Let be a low-tubal-rank tensor with rank . Furthermore, let , be two independent complex standard Gaussian random matrices. Consider the measurements
where , and for all .
(Exact Recovery) If and then with probability 1, .
(Robust Recovery) If for all , is of rank , then for any , and , with probability at least ,
In the closely related work , the authors considered low-tubal-rank tensor approximation from noiseless sketches, extending the results from , while our setting here is to recover low-tubal-rank tensors from noisy sketches. In addition,  requires two sketching tensors with i.i.d. Gaussian entries in the sketching procedure, whereas here we only require two sensing matrices and with independent Gaussian entries to sketch the low-tubal-rank tensors.
3 Proof of main results
Our proof for robust matrix recovery, presented in Theorem 2, derives an upper bound for the difference between the output and the ground truth matrix . To accomplish this, the approximation error, , is decomposed into two components. The first part depends on and can be written as for a projection matrix , and we used the oblique projection matrix expression in Lemma 3 to simplify the expression. We then control the error by relating it to the smallest singular value of a truncated Haar unitary matrix. Here we use the crucial fact that when is full-rank,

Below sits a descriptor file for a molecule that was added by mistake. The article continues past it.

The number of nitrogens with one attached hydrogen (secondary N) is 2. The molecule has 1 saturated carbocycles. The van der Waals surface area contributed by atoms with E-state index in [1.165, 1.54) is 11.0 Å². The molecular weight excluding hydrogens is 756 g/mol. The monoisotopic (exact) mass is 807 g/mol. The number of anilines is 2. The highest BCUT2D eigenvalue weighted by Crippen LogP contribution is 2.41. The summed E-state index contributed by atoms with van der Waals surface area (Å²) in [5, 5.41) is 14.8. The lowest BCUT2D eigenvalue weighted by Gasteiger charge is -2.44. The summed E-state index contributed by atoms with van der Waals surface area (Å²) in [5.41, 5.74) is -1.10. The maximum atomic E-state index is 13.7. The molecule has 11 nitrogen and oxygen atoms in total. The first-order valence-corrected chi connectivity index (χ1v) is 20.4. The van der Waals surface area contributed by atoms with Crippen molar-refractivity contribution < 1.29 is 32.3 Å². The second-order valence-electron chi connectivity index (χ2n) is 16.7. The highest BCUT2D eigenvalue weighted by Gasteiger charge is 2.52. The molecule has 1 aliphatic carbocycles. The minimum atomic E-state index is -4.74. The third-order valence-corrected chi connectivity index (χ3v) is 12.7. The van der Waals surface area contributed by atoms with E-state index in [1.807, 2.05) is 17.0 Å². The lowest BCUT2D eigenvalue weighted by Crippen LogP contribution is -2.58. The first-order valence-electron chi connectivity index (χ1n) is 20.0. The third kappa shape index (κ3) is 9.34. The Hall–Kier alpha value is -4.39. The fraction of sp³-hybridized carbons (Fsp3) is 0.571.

is uniformly distributed on the Grassmannian of all-dimensional subspaces in . When is not full rank, does not have such nice property, and our proof technique cannot be directly applied. This part of the proof is summarized in Lemma 1.
The second part of the component in the decomposition of the error depends on is simpler to handle. For this part, a lower bound on the smallest singular value of Gaussian random matrices is utilized.
The distribution of the smallest singular value of truncated Haar unitary matrices was explicitly calculated in [9, 3]. For a more general class of random matrices (including Haar orthogonal matrices), such a distribution was derived in [9, 11, 2] in terms of generalized hypergeometric functions. By using the corresponding tail probability bound [2, Corollary 3.4] for truncated Haar orthogonal matrices, our analysis can be extended to real Gaussian sketching matrices and .